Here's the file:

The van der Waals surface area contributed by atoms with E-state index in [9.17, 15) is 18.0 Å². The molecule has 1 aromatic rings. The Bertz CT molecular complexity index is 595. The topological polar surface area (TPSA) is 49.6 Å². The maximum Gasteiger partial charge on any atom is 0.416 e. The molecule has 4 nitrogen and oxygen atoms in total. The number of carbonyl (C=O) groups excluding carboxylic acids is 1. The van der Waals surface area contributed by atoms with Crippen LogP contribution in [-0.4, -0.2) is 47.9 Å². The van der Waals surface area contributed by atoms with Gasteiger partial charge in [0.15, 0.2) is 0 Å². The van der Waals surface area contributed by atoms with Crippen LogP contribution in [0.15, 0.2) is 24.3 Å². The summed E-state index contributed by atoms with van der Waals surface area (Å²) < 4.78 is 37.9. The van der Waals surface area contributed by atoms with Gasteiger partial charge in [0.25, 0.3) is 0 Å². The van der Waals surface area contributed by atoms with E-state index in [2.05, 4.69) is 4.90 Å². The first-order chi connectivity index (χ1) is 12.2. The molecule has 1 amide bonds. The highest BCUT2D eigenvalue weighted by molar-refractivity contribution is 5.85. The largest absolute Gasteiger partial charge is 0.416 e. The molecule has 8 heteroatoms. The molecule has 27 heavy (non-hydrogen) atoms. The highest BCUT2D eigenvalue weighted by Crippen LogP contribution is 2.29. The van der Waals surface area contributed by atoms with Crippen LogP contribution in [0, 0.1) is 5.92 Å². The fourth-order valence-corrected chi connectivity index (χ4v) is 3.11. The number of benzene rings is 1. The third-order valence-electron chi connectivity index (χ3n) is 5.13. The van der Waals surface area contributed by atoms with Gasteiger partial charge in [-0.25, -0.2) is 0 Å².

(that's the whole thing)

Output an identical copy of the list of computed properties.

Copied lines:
The van der Waals surface area contributed by atoms with E-state index in [9.17, 15) is 18.0 Å². The molecule has 1 aromatic rings. The Bertz CT molecular complexity index is 595. The topological polar surface area (TPSA) is 49.6 Å². The maximum Gasteiger partial charge on any atom is 0.416 e. The molecule has 4 nitrogen and oxygen atoms in total. The number of carbonyl (C=O) groups excluding carboxylic acids is 1. The van der Waals surface area contributed by atoms with Crippen LogP contribution in [-0.4, -0.2) is 47.9 Å². The van der Waals surface area contributed by atoms with Gasteiger partial charge in [0.15, 0.2) is 0 Å². The van der Waals surface area contributed by atoms with Crippen LogP contribution in [0.15, 0.2) is 24.3 Å². The summed E-state index contributed by atoms with van der Waals surface area (Å²) < 4.78 is 37.9. The van der Waals surface area contributed by atoms with Gasteiger partial charge in [0.25, 0.3) is 0 Å². The van der Waals surface area contributed by atoms with E-state index in [2.05, 4.69) is 4.90 Å². The first-order chi connectivity index (χ1) is 12.2. The molecule has 1 amide bonds. The highest BCUT2D eigenvalue weighted by molar-refractivity contribution is 5.85. The largest absolute Gasteiger partial charge is 0.416 e. The molecule has 8 heteroatoms. The molecule has 27 heavy (non-hydrogen) atoms. The highest BCUT2D eigenvalue weighted by Crippen LogP contribution is 2.29. The van der Waals surface area contributed by atoms with Crippen LogP contribution in [0, 0.1) is 5.92 Å². The fourth-order valence-corrected chi connectivity index (χ4v) is 3.11. The number of benzene rings is 1. The third-order valence-electron chi connectivity index (χ3n) is 5.13. The van der Waals surface area contributed by atoms with Gasteiger partial charge in [-0.25, -0.2) is 0 Å².